emunadate says:

If Israel was established with the help of the republican party, why are so many jews democrats?

debralbe says:

It’s too bad the “wonderful Republicans” don’t like Jews for the sake that they are jews, but for selfish reasons.  Next time Tablet Magazine, why don’t you try to write a non-partisan article about Jews and America!!

    debralbe, you’re a silly little man.  Escape from your West Side bubble and come out to meet real Americans.  You’ll find that conservative Republicans love us especially because we are Jews.

      Potlemac says:

      Ehuda4, conservative republicans love Jews because they are so eager to baptize them before the rapture!

      Potlemac says:

      Ehuda4, conservative republicans love Jews because they are so eager to baptize them before the rapture!

PhillipNagle says:

Unfortunately though he knew of the Holocaust, FDR did nothing, and those fawning Jews refused to say anything.  For a while, when Israel was ruled by socialists (and was an economic basket case) the Left admired Israel.  Now that Israel has abandoned socialism and prospered they are hated by the Left which now idolizes some of the most repressive regimes on earth.  The current White House has shown itself to be anti-Israel until they need Jewish money.  I thought we Jews were supposed to be smart but we still vote Democrat.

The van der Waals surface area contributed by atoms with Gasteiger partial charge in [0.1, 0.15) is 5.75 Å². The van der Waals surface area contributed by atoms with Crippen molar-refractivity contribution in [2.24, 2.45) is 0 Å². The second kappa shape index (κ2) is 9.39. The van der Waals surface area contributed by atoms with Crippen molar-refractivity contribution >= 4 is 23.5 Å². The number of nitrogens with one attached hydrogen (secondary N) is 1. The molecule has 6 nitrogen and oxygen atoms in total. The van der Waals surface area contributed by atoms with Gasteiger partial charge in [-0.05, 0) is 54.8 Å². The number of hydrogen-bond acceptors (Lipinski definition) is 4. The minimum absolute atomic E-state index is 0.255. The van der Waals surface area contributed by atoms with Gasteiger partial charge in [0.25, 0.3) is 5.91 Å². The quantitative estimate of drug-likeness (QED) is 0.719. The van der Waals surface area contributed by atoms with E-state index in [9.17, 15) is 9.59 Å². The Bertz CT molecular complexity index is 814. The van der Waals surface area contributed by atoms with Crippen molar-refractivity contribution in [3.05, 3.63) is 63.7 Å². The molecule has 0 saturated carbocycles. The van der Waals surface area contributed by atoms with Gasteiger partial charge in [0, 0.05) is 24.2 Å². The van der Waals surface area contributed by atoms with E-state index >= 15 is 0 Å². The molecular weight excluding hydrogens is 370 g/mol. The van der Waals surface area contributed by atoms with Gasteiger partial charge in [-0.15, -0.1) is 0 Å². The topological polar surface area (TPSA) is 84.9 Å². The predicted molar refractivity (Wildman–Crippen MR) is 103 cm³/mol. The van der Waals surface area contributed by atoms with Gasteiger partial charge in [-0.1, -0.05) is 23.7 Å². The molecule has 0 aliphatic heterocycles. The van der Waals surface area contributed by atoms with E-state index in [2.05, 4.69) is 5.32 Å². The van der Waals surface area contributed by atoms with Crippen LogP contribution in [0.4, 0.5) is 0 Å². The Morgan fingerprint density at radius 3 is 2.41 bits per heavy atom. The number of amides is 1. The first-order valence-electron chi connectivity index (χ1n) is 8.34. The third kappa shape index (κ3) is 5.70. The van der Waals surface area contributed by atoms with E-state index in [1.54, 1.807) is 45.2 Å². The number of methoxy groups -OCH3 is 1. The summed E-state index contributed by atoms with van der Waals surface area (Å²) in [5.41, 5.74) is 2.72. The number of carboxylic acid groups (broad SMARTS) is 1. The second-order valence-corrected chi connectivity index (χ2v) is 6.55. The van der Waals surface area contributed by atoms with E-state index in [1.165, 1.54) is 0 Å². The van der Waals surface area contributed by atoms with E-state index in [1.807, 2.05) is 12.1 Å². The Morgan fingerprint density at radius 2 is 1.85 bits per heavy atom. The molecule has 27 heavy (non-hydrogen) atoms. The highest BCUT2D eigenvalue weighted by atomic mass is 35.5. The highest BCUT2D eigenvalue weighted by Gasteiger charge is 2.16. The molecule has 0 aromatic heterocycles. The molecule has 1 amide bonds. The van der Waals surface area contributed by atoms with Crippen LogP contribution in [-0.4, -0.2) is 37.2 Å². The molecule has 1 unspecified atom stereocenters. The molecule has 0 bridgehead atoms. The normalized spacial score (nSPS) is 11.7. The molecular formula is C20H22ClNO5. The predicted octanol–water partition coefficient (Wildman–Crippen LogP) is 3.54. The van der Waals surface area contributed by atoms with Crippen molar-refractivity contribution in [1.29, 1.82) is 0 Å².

jmm64 says:

    If  Jimmy Carter ran again as the Democratic candidate against Moses as the Republican candidate, the majority of American Jews would vote for Jimmy Carter. It’s very sad that Israel is not higher up on their list of voting priorities.

    Patriot493 says:

    It is precisely because Israel is high on their list of priorities that Jews vote Democratic. The overwhelming majority of American Jews do not approve of the GOP’s “whatever Netanyahu says goes” approach to determining our foreign policy.

    It’s a tough call.  Moses’ war crimes were more serious than Jimmy Carter’s.

hume1934 says:

I recall vividley that day my father took me to the port to see the St Louis that was anchered in  Havana Cuba. What a tragedy happend to this ship full of Jewish refugies when FDR was
president I was only about 8-9 years old. As I grew older an eventually moved  to the USA I feel that we stand alone, can’t trust the present white house and we have all learned the lesson. Must jewish people have the idea that FDR was a jew lover. What a joke. Just remember on election day

71JD32 says:

Move a Chicagoan to San Diego and soon he’ll forget the wind, sleet and snow and start complaining when the temperature drops below 60 degrees.